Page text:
Texas election worker’s heart attack blamed on conflicts with poll watcher 

10 Nov, 2023 Liz Carey

                               

Williamson County, TX (WorkersCompensation.com) – Texas officials first blamed a voter fraud activist, and then later retracted, for the heart attack a poll worker suffered while working an early voting site this week.  

On Monday, Oct. 30, a poll worker in Williamson County had a heart attack while working the polls. County officials said the emergency was caused by a tense interaction with Laura Pressley, a poll watcher and conservative activist.  

Williamson County Judge Bill Gravell, Jr. emailed Pressley claiming that her actions had “single-handedly almost cost someone their life.” The email also instructed Pressley to deal only with him.  

“Enough with castigating and harassing our county employees and election workers,” the email said according to the Texas Tribune. “Let them run the election.”  

Pressley has a reputation for election complaints in the area, reports said. Some voting rights advocates in Texas, which changed its state laws to allow partisan poll watchers to have “free movement” at polling locations after allegations of voter fraud in 2020, have said that it’s common to hear complaints about Pressley harassing election workers and accusing them of not doing their job properly.  

“It’s part of a pattern we’ve seen over the last decade: right-wing groups and people like Laura Pressley really just weaponizing poll watchers in some really alarming ways,” Anthony Gutierrez, executive director of Common Cause Texas, told the Texas Tribune. “They're making it harder for people to vote. They're making it harder for election workers to do their jobs.” 

In 2021, Reuters reported that more than 100 election workers across the country received death threats or threats of violence following former President Donald Trump’s false allegations that of election fraud and malfeasance on the part of election workers.  

Since then, the U.S. Department of Justice has worked to charge those threatening election workers as a way to try thwart some of the violent and graphic threats levied against those who count and secure votes across the country. In August, the DOJ said more than a dozen people had been charged with threatening elections workers across the country. After creating a task force to find and charge those who threaten election workers, part of the DOJ’s public integrity section charged with investigating elections crimes, department leaders said they hope prosecuting offenders would deter others from threatening and harassing election workers.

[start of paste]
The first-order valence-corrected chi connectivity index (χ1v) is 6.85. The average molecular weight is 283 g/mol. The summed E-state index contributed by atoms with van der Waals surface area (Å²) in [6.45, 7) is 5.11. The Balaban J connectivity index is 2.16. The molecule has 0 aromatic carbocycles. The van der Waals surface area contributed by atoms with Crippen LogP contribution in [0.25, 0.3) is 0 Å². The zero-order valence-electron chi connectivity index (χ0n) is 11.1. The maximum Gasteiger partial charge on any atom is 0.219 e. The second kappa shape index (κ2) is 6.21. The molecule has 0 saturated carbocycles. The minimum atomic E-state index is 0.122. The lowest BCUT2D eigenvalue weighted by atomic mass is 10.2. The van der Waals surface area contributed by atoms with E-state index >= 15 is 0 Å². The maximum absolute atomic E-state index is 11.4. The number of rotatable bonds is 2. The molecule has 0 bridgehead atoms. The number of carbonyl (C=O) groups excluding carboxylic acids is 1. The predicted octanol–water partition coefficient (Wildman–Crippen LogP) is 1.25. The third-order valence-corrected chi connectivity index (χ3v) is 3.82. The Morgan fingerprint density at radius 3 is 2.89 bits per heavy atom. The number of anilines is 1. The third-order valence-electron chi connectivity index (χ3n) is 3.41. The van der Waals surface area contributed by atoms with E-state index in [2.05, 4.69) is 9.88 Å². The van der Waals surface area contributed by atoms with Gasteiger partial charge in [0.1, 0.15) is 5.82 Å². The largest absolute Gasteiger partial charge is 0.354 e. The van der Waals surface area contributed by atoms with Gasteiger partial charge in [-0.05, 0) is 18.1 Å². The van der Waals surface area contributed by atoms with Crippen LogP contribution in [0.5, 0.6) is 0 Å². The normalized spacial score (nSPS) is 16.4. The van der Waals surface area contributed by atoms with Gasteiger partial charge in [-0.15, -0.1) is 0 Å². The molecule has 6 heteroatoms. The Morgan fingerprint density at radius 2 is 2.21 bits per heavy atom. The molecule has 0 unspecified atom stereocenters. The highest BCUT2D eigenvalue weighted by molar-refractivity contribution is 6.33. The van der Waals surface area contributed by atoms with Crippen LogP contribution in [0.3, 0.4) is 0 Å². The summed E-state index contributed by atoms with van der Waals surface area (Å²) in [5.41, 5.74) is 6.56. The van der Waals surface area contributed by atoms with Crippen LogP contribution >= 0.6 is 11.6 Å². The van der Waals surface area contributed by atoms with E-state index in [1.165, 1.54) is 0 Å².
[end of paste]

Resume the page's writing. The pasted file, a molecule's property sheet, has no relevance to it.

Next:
“This isn’t going to be taken lightly. It’s not going to be trivialized,” John Keller, the unit’s second in command, said in an interview with The Associated Press. “Federal judges, the courts are taking misconduct seriously and the punishments are going to be commensurate with the seriousness of the conduct.” 

The unit has filed charges in 14 cases, two of which have resulted in prison sentences.  

In one case, an Iowa man received 2 and a half years for leaving a message threatening to “lynch” and “hang” an Arizona election official. In another case, a Texas man was given 3 and a half years after suggesting a “mass shooting of poll workers and election officials” last year, court records show. In one of his messages, the department said, the man wrote: “Someone needs to get these people AND their children. The children are the most important message to send.”  

Other indictments released in August included one against a man who allegedly left an expletive-filled voicemail for Tina Barton, the former Republican clerk in Rochester Hills, Mich., vowing “a million plus patriots will surround you when you least expect it” and “we’ll… kill you.”  

In a survey published in April by the Brennan Center, about 1 in every 5 election workers knows someone who left their election job for safety reasons. Additionally, about three quarters (73 percent) of local election officials said harassment had increased.  

In the Williamson County incident, Pressley’s lawyer said in a letter to Gravell that his accusations against Pressley were defamation, and that Pressley and other activists with her were not responsible for the election worker’s heart attack. Instead, the attorney wrote, Pressley and another poll watcher had been speaking with another election worker about procedures during the election and noticed the other worker’s medical emergency.  

As a result, Gravell apologized and retracted his initial statement in a letter to Pressley’s lawyer, Ana Eby of the Eby Law Firm.  

“It is clear there are two sides to every story or situation,” he wrote. 

In addition, Gravel retracted his statements publicly and read the letter during a commissioners court meeting, as well as provided a copy of the letter to the media.  

However, during the same meeting, Gravell asked local law enforcement to look into what happened.  

“If all is well, then all is well,” he said.” But if someone has done something inappropriate, and placed someone in harm's way, potentially they should be held accountable.” 


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    • Liz Carey

      Liz Carey has worked as a writer, reporter and editor for nearly 25 years. First, as an investigative reporter for Gannett and later as the Vice President of a local Chamber of Commerce, Carey has covered everything from local government to the statehouse to the aerospace industry. Her work as a reporter, as well as her work in the community, have led her to become an advocate for the working poor, as well as the small business owner.

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